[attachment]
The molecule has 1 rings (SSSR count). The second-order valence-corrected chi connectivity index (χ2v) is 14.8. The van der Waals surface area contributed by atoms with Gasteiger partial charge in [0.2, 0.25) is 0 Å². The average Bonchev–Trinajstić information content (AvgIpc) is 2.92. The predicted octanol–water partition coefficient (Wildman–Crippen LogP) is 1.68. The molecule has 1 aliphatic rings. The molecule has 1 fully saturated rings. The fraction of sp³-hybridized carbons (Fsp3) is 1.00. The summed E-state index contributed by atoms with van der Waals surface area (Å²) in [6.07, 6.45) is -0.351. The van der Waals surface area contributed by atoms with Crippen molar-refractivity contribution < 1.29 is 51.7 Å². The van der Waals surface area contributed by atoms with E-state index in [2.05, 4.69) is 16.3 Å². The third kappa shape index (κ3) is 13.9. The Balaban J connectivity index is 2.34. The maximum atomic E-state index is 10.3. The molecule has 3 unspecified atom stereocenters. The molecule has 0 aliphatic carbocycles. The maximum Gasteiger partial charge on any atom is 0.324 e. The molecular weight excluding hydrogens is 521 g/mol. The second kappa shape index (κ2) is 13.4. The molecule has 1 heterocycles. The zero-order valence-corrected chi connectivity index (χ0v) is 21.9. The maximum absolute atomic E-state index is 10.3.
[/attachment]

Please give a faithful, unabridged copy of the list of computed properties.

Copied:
The molecule has 1 rings (SSSR count). The second-order valence-corrected chi connectivity index (χ2v) is 14.8. The van der Waals surface area contributed by atoms with Gasteiger partial charge in [0.2, 0.25) is 0 Å². The average Bonchev–Trinajstić information content (AvgIpc) is 2.92. The predicted octanol–water partition coefficient (Wildman–Crippen LogP) is 1.68. The molecule has 1 aliphatic rings. The molecule has 1 fully saturated rings. The fraction of sp³-hybridized carbons (Fsp3) is 1.00. The summed E-state index contributed by atoms with van der Waals surface area (Å²) in [6.07, 6.45) is -0.351. The van der Waals surface area contributed by atoms with Crippen molar-refractivity contribution < 1.29 is 51.7 Å². The van der Waals surface area contributed by atoms with E-state index in [2.05, 4.69) is 16.3 Å². The third kappa shape index (κ3) is 13.9. The Balaban J connectivity index is 2.34. The maximum atomic E-state index is 10.3. The molecule has 3 unspecified atom stereocenters. The molecule has 0 aliphatic carbocycles. The maximum Gasteiger partial charge on any atom is 0.324 e. The molecular weight excluding hydrogens is 521 g/mol. The second kappa shape index (κ2) is 13.4. The molecule has 1 heterocycles. The zero-order valence-corrected chi connectivity index (χ0v) is 21.9. The maximum absolute atomic E-state index is 10.3.